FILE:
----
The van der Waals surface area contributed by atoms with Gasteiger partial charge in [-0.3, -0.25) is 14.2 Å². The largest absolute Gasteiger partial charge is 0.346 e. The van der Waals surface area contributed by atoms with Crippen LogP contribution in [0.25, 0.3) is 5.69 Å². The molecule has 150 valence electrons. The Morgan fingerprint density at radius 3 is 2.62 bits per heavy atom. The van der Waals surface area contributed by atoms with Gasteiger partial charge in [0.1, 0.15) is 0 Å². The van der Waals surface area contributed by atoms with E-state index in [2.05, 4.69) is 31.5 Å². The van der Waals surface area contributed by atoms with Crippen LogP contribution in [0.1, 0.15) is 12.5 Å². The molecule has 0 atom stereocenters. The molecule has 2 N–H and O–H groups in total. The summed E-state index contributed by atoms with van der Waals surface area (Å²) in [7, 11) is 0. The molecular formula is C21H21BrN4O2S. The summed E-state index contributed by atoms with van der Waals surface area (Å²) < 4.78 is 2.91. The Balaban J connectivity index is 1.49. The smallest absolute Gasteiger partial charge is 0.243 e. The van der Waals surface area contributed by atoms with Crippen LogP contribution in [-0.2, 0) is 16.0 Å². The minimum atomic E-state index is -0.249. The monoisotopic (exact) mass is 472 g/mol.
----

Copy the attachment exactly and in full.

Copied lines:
The van der Waals surface area contributed by atoms with Gasteiger partial charge in [-0.3, -0.25) is 14.2 Å². The largest absolute Gasteiger partial charge is 0.346 e. The van der Waals surface area contributed by atoms with Crippen LogP contribution in [0.25, 0.3) is 5.69 Å². The molecule has 150 valence electrons. The Morgan fingerprint density at radius 3 is 2.62 bits per heavy atom. The van der Waals surface area contributed by atoms with Gasteiger partial charge in [0.1, 0.15) is 0 Å². The van der Waals surface area contributed by atoms with E-state index in [2.05, 4.69) is 31.5 Å². The van der Waals surface area contributed by atoms with Crippen LogP contribution in [0.1, 0.15) is 12.5 Å². The molecule has 0 atom stereocenters. The molecule has 2 N–H and O–H groups in total. The summed E-state index contributed by atoms with van der Waals surface area (Å²) in [7, 11) is 0. The molecular formula is C21H21BrN4O2S. The summed E-state index contributed by atoms with van der Waals surface area (Å²) < 4.78 is 2.91. The Balaban J connectivity index is 1.49. The smallest absolute Gasteiger partial charge is 0.243 e. The van der Waals surface area contributed by atoms with Crippen LogP contribution in [-0.2, 0) is 16.0 Å². The minimum atomic E-state index is -0.249. The monoisotopic (exact) mass is 472 g/mol.